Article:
6.14 Possession claims. In possession claims it is normally the landlord who obtains an order for costs. In my view, there would be benefits for both parties if the costs of such proceedings (where they fall outside the regime of CPR rule 45.1) were fixed. It should also be noted that in their recent report “Turning the Tide” AdviceUK, Citizens Advice and Shelter recommend that: “The Ministry of Justice should consider introducing a fixed fee regime for mortgage possession claims”.
6.15 Professor Fenn is currently exploring the possibility of obtaining further data on housing cases. He anticipates completing this exercise and providing an analysis of any such data by 31st March 2010. Subject to what the data may reveal, it is my intention to invite the submissions of both landlord and tenant organisations upon that data before recommending any matrix of fixed costs for fast track housing cases. I hope then to be in a position to recommend a matrix of fixed costs for possession claims and HD claims, drawing on the advice of the Senior Costs Judge and the CJC.
6.16 In recommending any matrix of fixed costs for housing cases, there are two matters which I shall take into account. First, lawyers who specialise in housing depend upon recovered costs in cases which they win, in order to cross-subsidise their other activities. This is because much of the work of those solicitors comprises providing advice and assistance to clients on legal aid. Legal aid rates for advice and assistance have fallen far behind inflation in recent years, although the move to standard fees may have allowed for some efficiency savings. The second matter is the availability of solicitors firms and law centres which are willing and able to undertake housing work in areas where tenants need their services: see PR [Preliminary Report PDF] paragraphs 31.2.6 and 31.5.1. It is important not to set fixed fees at a level which exacerbates that problem.
6.17 An alternative approach to low value housing disrepair claims. An alternative approach to low value HD claims might be to set up an ombudsman scheme to deal with such claims. This is the sort of area where, traditionally, ombudsman schemes have proved highly effective: see “Civil Justice in England and Wales – beyond the courts. Mapping out non-judicial civil justice mechanisms” by Dr Magdalena Tulibacka. If such a scheme is introduced and proves successful, it might then be possible to make £5,000 (rather than £1,000) the boundary between the small claims track and the fast track. This would bring HD claims into line with all other litigation apart from personal injury claims. This is not a recommendation which I make, because the proposal was not canvassed in the Preliminary Report. It is simply a matter which I raise for possible future consideration.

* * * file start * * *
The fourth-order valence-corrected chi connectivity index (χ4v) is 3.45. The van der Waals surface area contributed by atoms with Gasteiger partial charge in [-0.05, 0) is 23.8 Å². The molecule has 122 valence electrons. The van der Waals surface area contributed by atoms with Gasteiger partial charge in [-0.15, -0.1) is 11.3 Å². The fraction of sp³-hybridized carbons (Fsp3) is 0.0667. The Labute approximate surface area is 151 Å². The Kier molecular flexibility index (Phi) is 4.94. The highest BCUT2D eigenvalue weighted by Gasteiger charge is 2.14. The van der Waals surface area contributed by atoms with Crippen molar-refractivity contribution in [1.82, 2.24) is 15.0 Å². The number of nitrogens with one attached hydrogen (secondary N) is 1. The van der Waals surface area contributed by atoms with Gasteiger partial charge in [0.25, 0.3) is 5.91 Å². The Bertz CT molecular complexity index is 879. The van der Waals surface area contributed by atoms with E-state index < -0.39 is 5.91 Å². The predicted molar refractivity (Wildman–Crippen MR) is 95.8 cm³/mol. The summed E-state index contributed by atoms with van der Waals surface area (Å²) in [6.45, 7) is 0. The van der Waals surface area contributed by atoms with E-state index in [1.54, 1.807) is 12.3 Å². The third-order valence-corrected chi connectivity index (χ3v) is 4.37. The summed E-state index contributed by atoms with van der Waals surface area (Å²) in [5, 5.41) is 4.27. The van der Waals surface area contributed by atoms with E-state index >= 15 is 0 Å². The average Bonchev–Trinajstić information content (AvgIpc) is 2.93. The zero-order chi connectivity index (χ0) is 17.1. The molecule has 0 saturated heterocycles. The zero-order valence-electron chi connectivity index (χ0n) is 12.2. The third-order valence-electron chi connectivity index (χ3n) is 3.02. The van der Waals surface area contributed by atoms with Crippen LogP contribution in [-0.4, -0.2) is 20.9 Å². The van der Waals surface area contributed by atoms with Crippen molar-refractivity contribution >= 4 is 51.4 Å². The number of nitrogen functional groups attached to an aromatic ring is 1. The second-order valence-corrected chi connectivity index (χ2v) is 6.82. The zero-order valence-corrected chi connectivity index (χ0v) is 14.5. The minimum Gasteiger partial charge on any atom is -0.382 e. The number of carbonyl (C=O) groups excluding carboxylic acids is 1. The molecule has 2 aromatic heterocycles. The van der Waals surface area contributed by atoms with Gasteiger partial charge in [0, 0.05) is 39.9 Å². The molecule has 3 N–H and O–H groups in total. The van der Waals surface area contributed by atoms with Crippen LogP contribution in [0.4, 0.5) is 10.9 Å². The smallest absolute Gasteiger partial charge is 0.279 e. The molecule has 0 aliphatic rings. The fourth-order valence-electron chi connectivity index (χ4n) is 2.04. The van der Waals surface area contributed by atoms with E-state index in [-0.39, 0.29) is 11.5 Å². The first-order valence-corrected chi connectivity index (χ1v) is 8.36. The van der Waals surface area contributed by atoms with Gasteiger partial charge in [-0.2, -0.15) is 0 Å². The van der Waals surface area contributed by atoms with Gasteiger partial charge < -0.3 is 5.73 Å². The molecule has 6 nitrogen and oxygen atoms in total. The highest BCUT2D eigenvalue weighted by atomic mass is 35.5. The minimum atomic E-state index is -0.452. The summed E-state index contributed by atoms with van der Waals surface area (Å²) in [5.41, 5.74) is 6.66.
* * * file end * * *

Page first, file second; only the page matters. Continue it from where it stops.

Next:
So, this boils down to ‘there should be fixed costs for disrepair (and possession) but we have no idea what those costs should be. We’re going to try to get some more data and tell you in a few months.’
Actually getting the data, with sufficient detail and comparison points to make it of use in the statistical number crunching, will, I humbly submit, be a nightmare. This is simply not a standardised production-line field, unlike say fast track PI. Even if the detailed figures, end points and outcomes can be obtained, I suspect (on a purely anecdotal basis, obviously) that there won’t be a neat pattern with a few outliers.
This might, just maybe, be the sound of fixed costs for fast track disrepair running out of steam as a practical proposal. Or I may be being ludicrously hopeful.
And of course, the report was commissioned by the Judiciary – the Master of the Rolls. Whether the MoJ take it and implement some or all is another matter entirely.